Chapter no 26 – JAMESON

The Brothers Hawthorne

Stepping into the gaming room was like stepping back in time to a ballroom from eras past. The towering ceilings made Jameson wonder just how far underground they were. He focused on that question, not the more obvious one: How long had Rohan known that Ian was Jameson’s father?

And what else does he know? Jameson pushed back against the thought. He needed to focus on what mattered. Let nothing escape your notice. Take it all in. Know it. Use it.

The walls of the ballroom were made of pale wood. Gold moldings covered the ceiling, like something out of a Venetian palace. The shining white marble floor was partly covered with a massive, lush carpet, sapphire in color, struck through with gold. Ornate tables, obviously antique, were positioned strategically around the room. Different shapes, different sizes.

Different games.

At the closest table, a dealer dressed in an old-fashioned ballgown handed a pair of dice to an elderly gentleman.

“Hazard,” a voice said to Jameson’s left. That Duchess stepped into his peripheral view. “The game you’re watching? It’s called hazard.” The duchess’s gown was jade green tonight, made from fabric that flowed with her movements, slit on either side up to her thighs.

Like Avery, she was holding a velvet pouch.

“It’s the predecessor of dice—or what you Americans call craps,” the duchess continued. “But a bit more complicated, I’m afraid.” She inclined her head toward the man with the dice. “The person throwing is known as the caster. He picks a number no lower than five, no higher than nine. The

number chosen dictates the conditions under which you win or lose. Fail to do either after the first throw, and the number thrown becomes a part of the game as well.” She smiled. “Like I said, it’s complicated. I’m Zella.”

Jameson raised a brow. “Just Zella?”

“I’ve always been of the belief that titles tell you less about the player than the game.” Zella gave a graceful little shrug. “You may use mine if you wish, but I do not—unless there’s a reason to.”

Every instinct Jameson possessed converged into a single thought: There is a reason for everything this woman does.

“And what about the two of you?” Zella said. “What would you like to be called here at court?”

“I’m Avery. He’s Jameson.”

The fact that Avery had answered the question let Jameson be the one to ask: “Court?”

“It’s how some people refer to the Mercy,” Zella said. “The bed of power and all that, just rife with politics and intrigue. For example…” Her dark brown eyes roved over the room—and the copious amounts of attention the three of them were now attracting. “Almost everyone here tonight is now wondering if we know each other.”

Avery studied the duchess. “Do you want them to think we do?”

“Perhaps.” Zella smiled. “The Mercy is a place where bargains are struck. Deals made. Alliances formed. That’s the thing about power and wealth, isn’t it?” she said, addressing the question to Avery. “Men who have a great deal nearly always want more.”

The duchess held out an arm to Avery, who took it, and then and only then did Zella offer Jameson the other. He took it as well, and she led them through the room, a promenade that he knew with every bone in his body served her purpose—whatever that purpose was.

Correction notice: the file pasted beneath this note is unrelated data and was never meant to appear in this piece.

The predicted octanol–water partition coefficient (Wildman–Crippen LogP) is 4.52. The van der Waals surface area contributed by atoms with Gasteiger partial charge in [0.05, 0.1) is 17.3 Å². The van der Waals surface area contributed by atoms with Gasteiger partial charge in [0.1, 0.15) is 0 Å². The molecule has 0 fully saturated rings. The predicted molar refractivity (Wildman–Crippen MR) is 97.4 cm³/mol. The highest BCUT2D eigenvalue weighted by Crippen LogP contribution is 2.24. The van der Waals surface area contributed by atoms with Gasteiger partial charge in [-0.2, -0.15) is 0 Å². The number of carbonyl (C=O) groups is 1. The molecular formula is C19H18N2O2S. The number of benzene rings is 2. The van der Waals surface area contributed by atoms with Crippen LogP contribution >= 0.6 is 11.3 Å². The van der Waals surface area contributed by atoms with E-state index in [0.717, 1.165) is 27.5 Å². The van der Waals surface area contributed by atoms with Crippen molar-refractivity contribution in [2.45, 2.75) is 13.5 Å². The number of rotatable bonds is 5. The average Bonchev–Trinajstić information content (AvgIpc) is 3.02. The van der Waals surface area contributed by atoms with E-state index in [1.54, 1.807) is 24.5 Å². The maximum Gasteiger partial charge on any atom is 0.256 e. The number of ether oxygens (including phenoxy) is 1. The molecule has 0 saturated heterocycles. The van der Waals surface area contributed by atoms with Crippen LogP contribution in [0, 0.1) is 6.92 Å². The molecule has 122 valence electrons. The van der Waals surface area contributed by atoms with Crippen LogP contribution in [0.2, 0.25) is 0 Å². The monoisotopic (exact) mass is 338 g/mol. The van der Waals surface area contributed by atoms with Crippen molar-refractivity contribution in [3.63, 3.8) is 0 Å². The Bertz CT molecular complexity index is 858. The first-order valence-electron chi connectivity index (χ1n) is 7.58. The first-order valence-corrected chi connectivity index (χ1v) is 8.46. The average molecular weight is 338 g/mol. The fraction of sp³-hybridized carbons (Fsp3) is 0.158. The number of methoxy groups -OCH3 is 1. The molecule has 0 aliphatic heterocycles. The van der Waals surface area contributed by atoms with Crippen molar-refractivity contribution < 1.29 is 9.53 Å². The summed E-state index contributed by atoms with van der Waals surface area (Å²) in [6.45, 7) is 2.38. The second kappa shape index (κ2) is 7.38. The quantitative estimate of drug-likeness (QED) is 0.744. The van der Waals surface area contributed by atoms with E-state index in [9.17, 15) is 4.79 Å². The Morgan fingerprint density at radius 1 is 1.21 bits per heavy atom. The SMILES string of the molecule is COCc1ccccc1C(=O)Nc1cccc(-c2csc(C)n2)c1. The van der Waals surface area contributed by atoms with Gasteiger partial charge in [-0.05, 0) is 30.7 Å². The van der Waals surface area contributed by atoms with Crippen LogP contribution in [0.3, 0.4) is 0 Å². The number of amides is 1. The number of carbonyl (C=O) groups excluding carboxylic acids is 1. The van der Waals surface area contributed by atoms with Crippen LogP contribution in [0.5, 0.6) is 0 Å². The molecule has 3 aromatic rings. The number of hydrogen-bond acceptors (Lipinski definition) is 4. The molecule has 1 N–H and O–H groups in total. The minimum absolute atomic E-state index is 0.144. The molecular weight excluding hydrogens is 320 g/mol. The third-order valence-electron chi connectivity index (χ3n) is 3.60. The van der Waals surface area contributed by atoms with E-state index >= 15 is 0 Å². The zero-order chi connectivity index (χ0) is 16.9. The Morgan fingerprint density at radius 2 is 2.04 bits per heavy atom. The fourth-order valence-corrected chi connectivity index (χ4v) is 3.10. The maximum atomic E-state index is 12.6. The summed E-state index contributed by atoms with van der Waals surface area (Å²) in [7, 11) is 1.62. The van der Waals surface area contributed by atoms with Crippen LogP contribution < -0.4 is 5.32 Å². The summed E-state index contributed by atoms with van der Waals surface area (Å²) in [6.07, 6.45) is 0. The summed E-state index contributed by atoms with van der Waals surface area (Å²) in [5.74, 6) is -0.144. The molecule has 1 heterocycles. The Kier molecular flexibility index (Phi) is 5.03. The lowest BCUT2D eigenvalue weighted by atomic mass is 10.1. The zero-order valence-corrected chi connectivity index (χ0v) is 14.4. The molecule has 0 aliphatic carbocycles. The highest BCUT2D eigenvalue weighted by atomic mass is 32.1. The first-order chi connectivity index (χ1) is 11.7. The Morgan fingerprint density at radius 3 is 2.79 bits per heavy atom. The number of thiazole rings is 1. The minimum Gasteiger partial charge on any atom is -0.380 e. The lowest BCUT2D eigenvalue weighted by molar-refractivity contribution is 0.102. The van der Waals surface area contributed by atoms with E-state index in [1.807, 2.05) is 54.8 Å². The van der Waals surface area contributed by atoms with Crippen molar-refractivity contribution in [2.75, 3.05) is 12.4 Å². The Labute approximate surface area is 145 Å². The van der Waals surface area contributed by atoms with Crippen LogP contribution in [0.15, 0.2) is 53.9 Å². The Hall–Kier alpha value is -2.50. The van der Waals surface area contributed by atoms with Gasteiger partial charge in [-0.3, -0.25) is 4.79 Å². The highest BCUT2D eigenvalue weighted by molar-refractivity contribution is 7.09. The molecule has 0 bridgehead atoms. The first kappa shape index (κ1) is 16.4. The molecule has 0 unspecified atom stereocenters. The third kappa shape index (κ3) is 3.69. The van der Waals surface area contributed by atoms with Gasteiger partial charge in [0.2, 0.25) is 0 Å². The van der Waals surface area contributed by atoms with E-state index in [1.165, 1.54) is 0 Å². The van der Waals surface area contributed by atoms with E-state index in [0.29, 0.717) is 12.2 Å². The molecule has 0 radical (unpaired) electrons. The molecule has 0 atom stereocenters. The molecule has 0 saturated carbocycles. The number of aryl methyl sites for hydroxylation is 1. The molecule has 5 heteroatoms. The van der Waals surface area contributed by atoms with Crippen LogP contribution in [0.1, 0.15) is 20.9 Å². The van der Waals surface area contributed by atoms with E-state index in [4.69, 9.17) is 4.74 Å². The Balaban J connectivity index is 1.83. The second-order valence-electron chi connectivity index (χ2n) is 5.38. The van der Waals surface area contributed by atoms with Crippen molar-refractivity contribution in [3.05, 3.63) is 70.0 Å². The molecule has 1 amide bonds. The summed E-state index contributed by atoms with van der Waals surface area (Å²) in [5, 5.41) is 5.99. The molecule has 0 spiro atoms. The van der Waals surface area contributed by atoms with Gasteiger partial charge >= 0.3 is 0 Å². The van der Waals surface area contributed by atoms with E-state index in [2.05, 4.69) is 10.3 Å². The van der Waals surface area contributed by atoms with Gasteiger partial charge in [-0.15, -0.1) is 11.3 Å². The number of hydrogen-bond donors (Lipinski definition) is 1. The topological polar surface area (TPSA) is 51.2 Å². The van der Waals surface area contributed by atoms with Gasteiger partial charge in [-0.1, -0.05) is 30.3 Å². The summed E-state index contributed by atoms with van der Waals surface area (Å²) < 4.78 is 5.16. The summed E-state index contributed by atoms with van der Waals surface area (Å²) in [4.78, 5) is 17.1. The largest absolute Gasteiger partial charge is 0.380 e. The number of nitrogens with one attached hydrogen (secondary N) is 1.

“Men,” Jameson echoed. Aside from the dealers—all female, all dressed in old-fashioned ballgowns—there were very few women in this room.

“It’s rarer for women to be granted membership,” Zella said. She shifted her gaze to Avery. “You must be quite remarkable—or have something the Proprietor wants very much.”

The Proprietor. Jameson could almost taste the thrill of his next impossible task. Get his attention. Win entrance to the Game.

“Woman to woman,” Zella said to Avery, “let me help you become a bit

more acclimated.” She nodded to tables as she passed. “Whist. Piquet. Vingt-et-un.”

Jameson didn’t recognize the first two games, but he was able to quickly figure out the last one. “Twenty-one,” he translated. “As in blackjack.”

“In the era in which the Devil’s Mercy was founded, it was known as vingt-et-un.”

Jameson took that as an indication that the Mercy was supposed to feel like leaving the world’s present reality behind.

“I don’t suppose there’s a poker table?” Jameson said dryly.

Zella nodded to a set of ornate stairs. “Poker is played on the balcony. A recent addition. Seventy years ago, perhaps? As you’ll discover, most games played here go back much further.”

Jameson had the feeling that when the duchess said games, she wasn’t referring only to those being played on the tables.

“And the Proprietor?” Jameson asked. “Is he here tonight?”

“I’ve found it best to assume he’s everywhere,” Zella said. “We are, after all, in his domain. Now,” she continued, having finished their little promenade, “if the two of you will excuse me, I have an eidetic memory, a reputation at the tables, and a plan.” The duchess turned her head toward Avery. “If anyone here makes you uncomfortable or does something they should not, know that you have an ally in me. Outsiders should stick together—to a point. Bonne chance.”

Jameson watched Zella walk away and mentally translated her parting words. Good luck. He scanned the room, taking it all in: so many games, so many possibilities, one task at hand. Feeling like an electric charge through his veins, Jameson turned to Avery and nodded to the staircase to the balcony overhead.

“What do you say, Heiress?” Jameson whispered. “Ready to lose?”

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